Stephen O’Donnell



Matthew Dennison

















Masha Krasnova Shabaeva

Interview by I HEART PAINTING.
How would you describe your studio practice?

I work at home and I believe this makes my studio practice more chaotic than it should be. Sometimes I’m easily distracted by all kind of home chores, and there are moments when it’s really difficult to concentrate on work. Generally speaking, sometimes the atmosphere at home is too relaxing for effective work, so lately I’ve started dreaming ever more about a studio somewhere outside my apartment.
Whether it’s a commission for a magazine or my own personal project, my work routine is quite the same. I choose music and begin to work, or sometimes a film or tv show, but it should be stupid enough to watch it without actually looking at the screen.
I make detailed sketches very rarely. It’s easier for me to begin my work from scratch, even if I realize in the process that I don’t like it, than to make a detailed sketch in the beginning. Altogether I’m not pragmatic, neither as a person, nor as an artist. I create my works spontaneously. Of course I always have the main idea and quite definite composition or structure in my mind, but anyway I prefer to rely on my subconscious more than on my conscious thought processes.

What inspires you to make the work that you make?

I believe that somehow I’m inspired by my life and everything I see and experience. And of course by my memories. I’m interested in Soviet and Russian imagery and often use it as inspiration. Currently I’m more into  the past: Soviet era and post-soviet 90s—the time when I was a child. Once in a while I look through Soviet children’s magazines, trying to analyze this huge distopia of USSR in my own way, in a way that is really personal and intimate. I should say that in general I’m a big fan of all kinds of -topias.
Besides this I used to watch an enormous amount of films of different sorts—good or bad, no matter.  Sometimes I think that I should consume less, but it’s kind of my current addiction. I’m also into video games. Especially adventure games and survival horror. I’m more curious about the worlds and the characters than anything else. That is why I play very seldom, because I prefer to watch the walkthroughs on YouTube. In a way it’s a part of my fascination with cinema. Often I watch those gameplay videos out of the corner of my eye when I’m working. To be honest I don’t know if the video games’ aesthetics influence my work, although I haven’t noticed it yet.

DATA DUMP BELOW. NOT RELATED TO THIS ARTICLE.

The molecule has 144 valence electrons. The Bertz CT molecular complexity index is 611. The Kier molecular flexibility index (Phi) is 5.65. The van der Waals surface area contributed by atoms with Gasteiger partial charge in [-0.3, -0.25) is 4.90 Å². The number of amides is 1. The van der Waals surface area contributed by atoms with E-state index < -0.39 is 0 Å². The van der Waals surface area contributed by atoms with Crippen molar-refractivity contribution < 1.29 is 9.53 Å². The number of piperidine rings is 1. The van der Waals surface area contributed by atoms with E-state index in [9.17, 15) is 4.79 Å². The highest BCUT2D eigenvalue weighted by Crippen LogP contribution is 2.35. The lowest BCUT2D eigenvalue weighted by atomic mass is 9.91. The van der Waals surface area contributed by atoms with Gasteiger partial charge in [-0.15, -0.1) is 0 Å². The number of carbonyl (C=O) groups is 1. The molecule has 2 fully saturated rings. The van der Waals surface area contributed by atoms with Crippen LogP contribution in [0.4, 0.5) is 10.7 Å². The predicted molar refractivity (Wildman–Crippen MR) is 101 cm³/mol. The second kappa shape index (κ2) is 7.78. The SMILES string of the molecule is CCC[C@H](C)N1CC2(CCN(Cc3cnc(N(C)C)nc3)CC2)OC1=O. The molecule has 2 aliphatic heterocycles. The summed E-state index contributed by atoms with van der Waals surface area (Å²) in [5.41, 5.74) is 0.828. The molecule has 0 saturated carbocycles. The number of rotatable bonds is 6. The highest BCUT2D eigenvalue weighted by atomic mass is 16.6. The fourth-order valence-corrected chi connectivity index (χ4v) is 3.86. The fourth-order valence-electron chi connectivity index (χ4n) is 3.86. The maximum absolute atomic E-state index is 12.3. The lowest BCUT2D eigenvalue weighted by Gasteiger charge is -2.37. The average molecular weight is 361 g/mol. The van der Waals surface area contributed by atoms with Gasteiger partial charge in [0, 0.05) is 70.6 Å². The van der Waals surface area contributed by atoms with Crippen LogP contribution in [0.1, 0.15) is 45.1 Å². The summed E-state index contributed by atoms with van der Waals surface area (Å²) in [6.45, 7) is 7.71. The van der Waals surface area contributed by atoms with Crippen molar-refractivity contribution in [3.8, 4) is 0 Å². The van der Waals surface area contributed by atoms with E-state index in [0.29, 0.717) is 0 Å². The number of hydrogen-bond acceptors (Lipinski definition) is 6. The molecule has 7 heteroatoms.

How would you describe the physical nature of your artwork? 

I’ve experimented a lot with the texture. I tried different ways of drawing and painting when I studied at the painting faculty, but I always felt that a smooth texture is more attractive to me. Maybe it’s an influence of my father, also a painter. I really liked the smooth texture of his paintings when I was a child. I believe that it also goes well with my ideas and stories. Currently I’m making a new series of paintings for upcoming exhibition with gouache. Oh, and I use Wacom for my books and other printed matter. Also screen-printing is my new hobby, but I guess I still need a lot of training to make prints of high quality.

Do you have any friends who are artists that you talk to about your ideas/work on a regular basis?

I’m not used to discussing my ideas with anyone except my husband Timur, I guess. He’s not an artist, he’s an architect, but his opinion helps me a lot. It gives me an ability to see my work from another standpoint. Also Stas Orlov (aka Unomoralez) is a great person to talk to. We don’t discuss our ideas very often, but we frequently chat about different things that inspire us. Those things are pretty the same for me and for him.

What recent work are you the most happy with?

I’m quiet satisfied with the works that I’m making now for my upcoming exhibition in Rotterdam (unfortunately I can’t give out the details yet). A week ago I’ve finished my first pop-up book which is also for this exhibition. Everything is ready, it only has to be published. It turned out a bit scary: it’s about ghosts and shadows of my childhood.

That concludes our interview with Masha- Inspired? Ya -me too! You can explore more of Masha’s work at . Or try to track down a copy of her current book, which looks like this:

Mercedes Helnwein

Brendan Monroe

Irana Douer

Irana Douer’s work shows a brilliant approach to mixed media. I am really enjoying her slightly sinister female subjects and the combined force of water colour application and strong line work.

Inka Essenhigh

Inka Essenhigh’s paintings seem to exist in the realm of fantasy while creating an hommage to the elements of nature.

These paintings are some of my favourites.

Each piece draws you in to an element of nature (ocean, snow and earth) making them into very tangible ideas.